America at Last – Part 3
By Parson Thru
I awoke from a deep sleep with the sheets wrapped around me. I was lying on the lower of two bunks. Shit, we were in New York. It was a Sunday morning – our first full day in the US. I felt like a citizen. I couldn’t resist a look out of the window. New Yorkers were doing what Londoners, Berliners and city-dwellers everywhere would be doing on a Sunday morning: walking the dog, wandering back from the shop with a newspaper, heading down to the café for breakfast.
I woke Natasha. “Happy holidays! We’re in New York.” Within half an hour we were showered and heading down to the street to try out Ray’s Pizza & Bagel Café, which we'd found on the corner of the block during our midnight ramble. Ray’s didn’t disappoint. The myths began to fall like trees in the Great North Woods. The staff and customers in the café, were kind, helpful and patient, to a point – after all, they had a business to run or places to go. The whole city seemed so open and friendly.
We breakfasted on coffee, huge salmon and cream cheese bagels and a blueberry croissant that was really a huge pain au blueberry. I was surprised when the coffee came white and sweet as standard. We sat outside under the canopy as NYPD blue & white patrol cars drew up for breakfast and trucks rumbled through the junction. All against a backdrop of suspended yellow traffic-lights and huge hoardings made less huge by the scale of the buildings around them. And the sun shone on the whole scene – it was 1 May.
No matter what country or city we find ourselves in, we get around for the most part on foot. Over the next couple of days, we found out how walkable Manhattan is. From Ray’s, we headed down to the Lower East Side and Brooklyn Bridge. It was almost a straight road all the way, with the bridge itself guiding us from a good way out. The scale catches you out, and we ended up wandering around unfamiliar busy roads until we found the pedestrian walkway. We walked the upper deck of the bridge, looking across the East River and out towards Pier 17 and the Financial District. Out in the distance on Liberty Island stood the Statue of Liberty. The symbols were introducing themselves.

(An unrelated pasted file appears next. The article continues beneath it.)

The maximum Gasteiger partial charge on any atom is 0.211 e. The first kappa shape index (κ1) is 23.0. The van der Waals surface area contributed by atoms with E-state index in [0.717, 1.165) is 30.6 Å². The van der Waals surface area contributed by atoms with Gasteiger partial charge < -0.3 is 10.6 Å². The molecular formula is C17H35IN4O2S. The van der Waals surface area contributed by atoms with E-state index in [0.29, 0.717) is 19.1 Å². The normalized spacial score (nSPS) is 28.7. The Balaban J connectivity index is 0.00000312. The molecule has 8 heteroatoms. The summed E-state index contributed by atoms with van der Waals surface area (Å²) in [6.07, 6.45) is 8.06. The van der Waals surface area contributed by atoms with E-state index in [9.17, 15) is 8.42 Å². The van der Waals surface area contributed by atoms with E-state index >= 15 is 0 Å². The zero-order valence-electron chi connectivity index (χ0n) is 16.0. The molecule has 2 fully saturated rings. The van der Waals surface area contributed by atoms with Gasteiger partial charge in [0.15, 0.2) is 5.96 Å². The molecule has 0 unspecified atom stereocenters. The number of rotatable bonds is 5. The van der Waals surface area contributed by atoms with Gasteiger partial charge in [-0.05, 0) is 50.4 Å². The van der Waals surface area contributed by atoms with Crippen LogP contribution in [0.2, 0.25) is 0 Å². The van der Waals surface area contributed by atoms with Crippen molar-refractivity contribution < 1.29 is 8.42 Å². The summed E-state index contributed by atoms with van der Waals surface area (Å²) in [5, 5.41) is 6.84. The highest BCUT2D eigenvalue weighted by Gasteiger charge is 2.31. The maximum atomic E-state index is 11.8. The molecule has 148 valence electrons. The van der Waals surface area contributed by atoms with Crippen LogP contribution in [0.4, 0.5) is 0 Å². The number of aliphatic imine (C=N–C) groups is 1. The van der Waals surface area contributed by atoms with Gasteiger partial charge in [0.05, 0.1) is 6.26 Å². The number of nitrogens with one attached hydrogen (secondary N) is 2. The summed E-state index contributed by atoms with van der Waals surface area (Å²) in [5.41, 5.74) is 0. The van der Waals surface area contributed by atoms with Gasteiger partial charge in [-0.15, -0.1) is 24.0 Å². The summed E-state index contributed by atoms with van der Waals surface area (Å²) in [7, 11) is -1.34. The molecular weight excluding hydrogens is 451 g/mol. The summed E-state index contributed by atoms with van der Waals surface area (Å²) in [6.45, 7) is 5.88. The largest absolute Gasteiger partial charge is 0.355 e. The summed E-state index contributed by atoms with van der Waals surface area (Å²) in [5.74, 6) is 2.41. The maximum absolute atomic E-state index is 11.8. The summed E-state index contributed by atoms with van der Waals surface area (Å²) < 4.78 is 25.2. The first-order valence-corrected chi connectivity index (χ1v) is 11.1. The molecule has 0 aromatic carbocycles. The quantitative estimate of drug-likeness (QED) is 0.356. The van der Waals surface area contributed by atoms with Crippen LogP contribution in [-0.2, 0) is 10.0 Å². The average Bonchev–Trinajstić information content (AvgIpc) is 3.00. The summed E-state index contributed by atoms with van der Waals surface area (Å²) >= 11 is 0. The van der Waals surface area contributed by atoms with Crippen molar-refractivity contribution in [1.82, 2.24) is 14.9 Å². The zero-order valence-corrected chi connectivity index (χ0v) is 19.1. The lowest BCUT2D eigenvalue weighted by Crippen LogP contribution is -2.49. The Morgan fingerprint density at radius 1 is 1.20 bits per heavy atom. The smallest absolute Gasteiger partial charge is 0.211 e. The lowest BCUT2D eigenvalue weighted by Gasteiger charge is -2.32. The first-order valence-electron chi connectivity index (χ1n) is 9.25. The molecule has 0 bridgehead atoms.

We were surrounded by some of the world’s great iconic buildings, with one notable absentee. We strolled about halfway towards Brooklyn, catching our first glimpse of the Empire State Building, and posed for the obligatory photos. Reluctantly, we wandered back off the bridge, with the consolation that this was just the beginning. Having got our bearings from Brooklyn Bridge, it was a short walk down to Pier 17 to take in the harbour-side atmosphere and a beer. We stumbled on an open market selling everything from fresh fish to hippie jewellery, then on through Battery Park and between steel and glass towers to the site of the World Trade Center – Ground Zero.
I was struck by the size of the site – mainly shuttered behind wooden screens – and how close the NYFD Firehouse is to where the buildings stood. Yards away across a narrow street sits the local firefighters’ drinking hole, O’Hara’s Bar. Those places must have been buried. It must have been like Pompei. We walked around the whole site – a mass of reconstruction on a huge scale – and stumbled on memorials, official and unofficial, to the rescue-workers and all who lost their lives that bright September morning. A dusty pair of firefighter’s boots and a bottle of Irish Whiskey brought a hard to swallow lump to the throat.
Back in 2001, I had been at work in Stanmore, London when I took a call from home. It was Natasha telling me that a plane had crashed into the World Trade Center. I assumed a light aircraft had accidentally hit one of the towers. We wandered into the Director’s office to switch on the TV. A small group soon assembled, including Rod, who was on a two year exchange visit from the States. The south tower was already billowing smoke and flames into the clear sky and it became apparent that this was no light aircraft accident.
As we stood and watched in silence, the second passenger jet flew into the north tower right before our eyes. We gazed stunned, like everyone, as the buildings collapsed in a lethal storm of glass, steel and dust, then we turned off the TV. I didn’t know what to say to Rod. I just put my hand on his shoulder and told him I was sorry. We had just witnessed a callous and deadly attack on his home.
Natasha and I decided to head up-town on the Subway. I’d heard some bad things about the New York Subway but, like anywhere, once you get the hang of tickets and get your head around the map, it’s not so bad. We resurfaced at Central Park, where I wanted to find the Dakota Building, scene of Lennon’s shooting – paying my respects, I suppose. It wasn’t as I remembered from all the images, but I took a leap of faith and said a few words for him outside what I thought might be the entrance.
We sat for a while in the peace and space of Central Park watching the joggers, now ubiquitous around the world’s cities and towns. Finally we wandered over to Fifth Avenue, gorging ourselves on one iconic scene after another, great divisions of yellow cabs doing battle between the canyons of Trump Tower and The Rockefeller Center. In the evening we walked all the way back to Greenwich Village and ate in a Puerto Rican café a block away from the hostel. I was beginning to feel at home.